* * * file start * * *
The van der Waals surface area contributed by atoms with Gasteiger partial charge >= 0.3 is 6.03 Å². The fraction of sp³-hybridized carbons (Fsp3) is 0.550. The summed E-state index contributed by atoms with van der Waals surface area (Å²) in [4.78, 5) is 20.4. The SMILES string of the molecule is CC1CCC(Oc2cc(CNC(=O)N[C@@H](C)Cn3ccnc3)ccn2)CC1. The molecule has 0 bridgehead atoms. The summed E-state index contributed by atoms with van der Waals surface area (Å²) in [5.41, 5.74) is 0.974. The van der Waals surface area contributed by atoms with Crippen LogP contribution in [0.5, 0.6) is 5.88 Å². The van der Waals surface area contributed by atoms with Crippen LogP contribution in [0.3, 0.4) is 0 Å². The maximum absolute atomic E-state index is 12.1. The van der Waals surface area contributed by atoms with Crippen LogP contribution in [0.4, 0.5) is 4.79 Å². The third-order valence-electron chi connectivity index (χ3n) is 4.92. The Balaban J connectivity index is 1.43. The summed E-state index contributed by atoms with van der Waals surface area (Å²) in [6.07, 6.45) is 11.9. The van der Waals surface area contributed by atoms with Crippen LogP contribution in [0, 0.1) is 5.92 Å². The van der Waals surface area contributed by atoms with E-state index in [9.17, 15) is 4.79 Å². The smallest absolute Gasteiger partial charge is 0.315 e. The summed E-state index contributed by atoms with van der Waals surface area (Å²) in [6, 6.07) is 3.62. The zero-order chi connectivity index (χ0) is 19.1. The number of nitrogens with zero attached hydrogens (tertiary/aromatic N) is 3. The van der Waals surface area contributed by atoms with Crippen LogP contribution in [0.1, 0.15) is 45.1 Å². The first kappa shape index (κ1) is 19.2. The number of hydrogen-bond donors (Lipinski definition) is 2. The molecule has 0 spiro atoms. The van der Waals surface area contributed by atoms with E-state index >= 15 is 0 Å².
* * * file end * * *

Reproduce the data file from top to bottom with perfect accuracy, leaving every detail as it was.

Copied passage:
The van der Waals surface area contributed by atoms with Gasteiger partial charge >= 0.3 is 6.03 Å². The fraction of sp³-hybridized carbons (Fsp3) is 0.550. The summed E-state index contributed by atoms with van der Waals surface area (Å²) in [4.78, 5) is 20.4. The SMILES string of the molecule is CC1CCC(Oc2cc(CNC(=O)N[C@@H](C)Cn3ccnc3)ccn2)CC1. The molecule has 0 bridgehead atoms. The summed E-state index contributed by atoms with van der Waals surface area (Å²) in [5.41, 5.74) is 0.974. The van der Waals surface area contributed by atoms with Crippen LogP contribution in [0.5, 0.6) is 5.88 Å². The van der Waals surface area contributed by atoms with Crippen LogP contribution in [0.3, 0.4) is 0 Å². The maximum absolute atomic E-state index is 12.1. The van der Waals surface area contributed by atoms with Crippen LogP contribution in [0.4, 0.5) is 4.79 Å². The third-order valence-electron chi connectivity index (χ3n) is 4.92. The Balaban J connectivity index is 1.43. The summed E-state index contributed by atoms with van der Waals surface area (Å²) in [6.07, 6.45) is 11.9. The van der Waals surface area contributed by atoms with Crippen LogP contribution in [0, 0.1) is 5.92 Å². The van der Waals surface area contributed by atoms with E-state index in [9.17, 15) is 4.79 Å². The smallest absolute Gasteiger partial charge is 0.315 e. The summed E-state index contributed by atoms with van der Waals surface area (Å²) in [6, 6.07) is 3.62. The zero-order chi connectivity index (χ0) is 19.1. The number of nitrogens with zero attached hydrogens (tertiary/aromatic N) is 3. The van der Waals surface area contributed by atoms with Crippen LogP contribution in [0.1, 0.15) is 45.1 Å². The first kappa shape index (κ1) is 19.2. The number of hydrogen-bond donors (Lipinski definition) is 2. The molecule has 0 spiro atoms. The van der Waals surface area contributed by atoms with E-state index >= 15 is 0 Å².